-First fuel run back, I donÍt think I’ve lost too much fitness! This feels hard but okay. I can do this. I can do this!
-If I don’t die from the actually running a marathon part, I’ll probably die from asphyxiation on trying to fuel while running
|Hard workout of 10 x miles Solo fuel run in the wind, did not go as great as hoped
|-If this is how hard the last few miles of the marathon are going to feel, I’m screwed.
-I miss Addie. I hate marathon training.
|Solid set of workouts
|-This marathoning thing isn’t so bad. That was hard, but satisfying.
-I think I just finished off a bag of tortilla chips in one sitting.
|Race the Pittsburgh 10 miler. First race since USAs
-Noted: settling during a race is never a good idea.
-10 miles kinda felt long…skeptical about this 26.2 I have coming up
|Training goes smoothly besides a week of single digit weather and snow Hardest fuel run of the build up Highest mileage week of my life thus far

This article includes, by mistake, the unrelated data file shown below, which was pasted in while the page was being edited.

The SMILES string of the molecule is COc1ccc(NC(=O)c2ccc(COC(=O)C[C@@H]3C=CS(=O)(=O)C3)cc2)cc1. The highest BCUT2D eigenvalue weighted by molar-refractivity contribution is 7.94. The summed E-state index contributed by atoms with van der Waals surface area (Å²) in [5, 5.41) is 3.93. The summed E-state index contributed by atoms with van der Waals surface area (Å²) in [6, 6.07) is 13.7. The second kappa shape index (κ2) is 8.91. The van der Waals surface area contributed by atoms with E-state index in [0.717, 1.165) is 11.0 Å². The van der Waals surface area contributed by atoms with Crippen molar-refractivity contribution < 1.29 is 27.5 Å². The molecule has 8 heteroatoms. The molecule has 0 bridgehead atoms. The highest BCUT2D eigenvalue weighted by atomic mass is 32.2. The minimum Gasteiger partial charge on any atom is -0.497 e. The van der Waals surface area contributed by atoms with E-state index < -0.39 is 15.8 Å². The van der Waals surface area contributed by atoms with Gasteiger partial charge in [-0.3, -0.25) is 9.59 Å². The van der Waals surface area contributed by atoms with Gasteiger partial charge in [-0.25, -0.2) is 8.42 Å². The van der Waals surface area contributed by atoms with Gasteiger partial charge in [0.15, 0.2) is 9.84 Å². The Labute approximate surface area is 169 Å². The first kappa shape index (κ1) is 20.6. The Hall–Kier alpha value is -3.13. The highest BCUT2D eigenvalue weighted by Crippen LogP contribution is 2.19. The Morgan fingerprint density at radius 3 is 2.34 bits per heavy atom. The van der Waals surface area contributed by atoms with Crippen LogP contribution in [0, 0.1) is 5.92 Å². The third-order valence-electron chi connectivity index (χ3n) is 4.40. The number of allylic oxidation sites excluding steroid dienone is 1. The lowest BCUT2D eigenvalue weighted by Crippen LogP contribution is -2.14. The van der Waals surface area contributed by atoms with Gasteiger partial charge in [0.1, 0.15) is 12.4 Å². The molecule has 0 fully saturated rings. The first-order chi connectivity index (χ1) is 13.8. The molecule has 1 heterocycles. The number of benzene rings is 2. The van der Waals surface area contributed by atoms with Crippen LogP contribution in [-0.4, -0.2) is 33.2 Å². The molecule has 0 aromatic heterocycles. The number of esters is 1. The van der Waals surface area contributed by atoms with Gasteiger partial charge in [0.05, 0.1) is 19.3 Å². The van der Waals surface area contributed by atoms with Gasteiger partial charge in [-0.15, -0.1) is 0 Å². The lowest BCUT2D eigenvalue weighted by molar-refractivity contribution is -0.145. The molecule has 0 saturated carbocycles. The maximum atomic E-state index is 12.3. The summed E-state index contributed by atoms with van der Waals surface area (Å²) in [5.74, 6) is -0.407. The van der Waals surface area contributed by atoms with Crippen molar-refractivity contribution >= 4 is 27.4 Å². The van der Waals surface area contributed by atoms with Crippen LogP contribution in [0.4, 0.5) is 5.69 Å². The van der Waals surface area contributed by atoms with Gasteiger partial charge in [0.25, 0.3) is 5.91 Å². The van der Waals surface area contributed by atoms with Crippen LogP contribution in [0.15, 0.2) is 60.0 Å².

|-No winter, NO! I only need 4 more weeks! -Whyyyyyyyyyyyyyy now?
-Teaspoons of Nesquick powder? Yes please, I’ll have 5
-Ooooh nesquick powder + peanut butter… Can’t move. No one disturb me
-120 miles in the books. I’m kinda a boss
|I get a small cold, nothing serious and nothing that takes me out of training, just annoying
|-3 weeks! I’m gonna make it!
-I would get sick 3 weeks out. Perfect. Emergen-C, Echinacea, elderberry syrup, zinc…
-I will go to this family event, but if one person asks me about the marathon I’m
|My grandmother (mother’s mom) is admitted to the hospital with congested heart failure. I began having bad dreams regarding the situation and was consistently worried
|-I can’t sleep, I need sleep. I need to stop thinking too much
-I am so incredible selfish. I’m worried about running, sleep, and diet and my grandma is fighting for her life.